Zoned for Injustice: Moving Beyond Zoning and Market-Based Land Preservation to Address Rural Poverty
Liz Clark Rinehart
University of Maryland Francis King Carey School of Law
May 9, 2014
This paper examines the role market-based land conservation tools play in exacerbating rural poverty by stymieing needed development. After surveying the ways in which governments have used zoning to inflict environmental injustice on disenfranchised groups, the paper concludes that market-based land conservation tools, as an extension of traditional zoning, present the same potential for environmental injustice by forcing rural communities to bear more than their share of the burden for land preservation. The state of Maryland's current land conservation program is presented as an example of a successful preservation program that does not consider environmental justice risks to rural populations. To maintain a conservation goal without creating obstacles to rural development, the paper proposes a micro-mixed use form of zoning instead of large-parcel conservation.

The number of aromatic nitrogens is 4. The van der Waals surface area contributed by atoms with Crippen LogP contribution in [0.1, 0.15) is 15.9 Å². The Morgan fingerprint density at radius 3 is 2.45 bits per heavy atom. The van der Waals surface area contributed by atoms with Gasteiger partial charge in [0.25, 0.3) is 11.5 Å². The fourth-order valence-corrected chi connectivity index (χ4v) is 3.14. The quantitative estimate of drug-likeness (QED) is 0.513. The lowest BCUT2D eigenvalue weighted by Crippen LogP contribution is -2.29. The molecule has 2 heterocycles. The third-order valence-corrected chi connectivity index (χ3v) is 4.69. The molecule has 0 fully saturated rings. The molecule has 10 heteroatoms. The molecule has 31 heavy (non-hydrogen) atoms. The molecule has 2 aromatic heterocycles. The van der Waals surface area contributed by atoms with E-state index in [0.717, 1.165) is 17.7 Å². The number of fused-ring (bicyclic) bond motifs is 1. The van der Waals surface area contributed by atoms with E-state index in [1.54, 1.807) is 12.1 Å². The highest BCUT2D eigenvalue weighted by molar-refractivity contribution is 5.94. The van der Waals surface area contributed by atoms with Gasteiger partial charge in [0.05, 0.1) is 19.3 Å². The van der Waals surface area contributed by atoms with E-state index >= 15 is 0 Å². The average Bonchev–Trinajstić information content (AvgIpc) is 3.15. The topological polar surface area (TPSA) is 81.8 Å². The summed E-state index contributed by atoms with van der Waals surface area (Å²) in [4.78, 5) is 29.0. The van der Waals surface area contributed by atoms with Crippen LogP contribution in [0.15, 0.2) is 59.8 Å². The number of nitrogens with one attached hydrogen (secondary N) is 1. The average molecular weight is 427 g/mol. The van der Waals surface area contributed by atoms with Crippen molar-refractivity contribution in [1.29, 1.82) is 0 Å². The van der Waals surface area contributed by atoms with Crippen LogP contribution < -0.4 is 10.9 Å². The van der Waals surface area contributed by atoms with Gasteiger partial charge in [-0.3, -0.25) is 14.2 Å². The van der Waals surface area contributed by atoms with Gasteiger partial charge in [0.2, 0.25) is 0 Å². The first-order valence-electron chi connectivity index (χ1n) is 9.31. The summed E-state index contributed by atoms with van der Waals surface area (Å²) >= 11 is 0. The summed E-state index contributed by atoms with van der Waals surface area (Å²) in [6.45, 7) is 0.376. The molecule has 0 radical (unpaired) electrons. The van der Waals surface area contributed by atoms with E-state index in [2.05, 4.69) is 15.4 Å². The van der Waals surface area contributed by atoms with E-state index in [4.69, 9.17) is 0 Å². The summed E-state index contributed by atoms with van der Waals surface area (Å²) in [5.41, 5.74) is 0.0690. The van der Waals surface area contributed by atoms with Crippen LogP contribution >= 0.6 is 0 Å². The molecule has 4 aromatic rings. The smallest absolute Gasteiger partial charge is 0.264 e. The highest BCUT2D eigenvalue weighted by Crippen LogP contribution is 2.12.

Number of Pages in PDF File: 60
Keywords: Zoning, Land Use, Conservation Easements, Agriculture, Agricultural Easements, Rural Poverty, Environmental Justice, Maryland, Smart Growth, New Urbanismworking papers series
Date posted: May 11, 2014 ; Last revised: May 27, 2014
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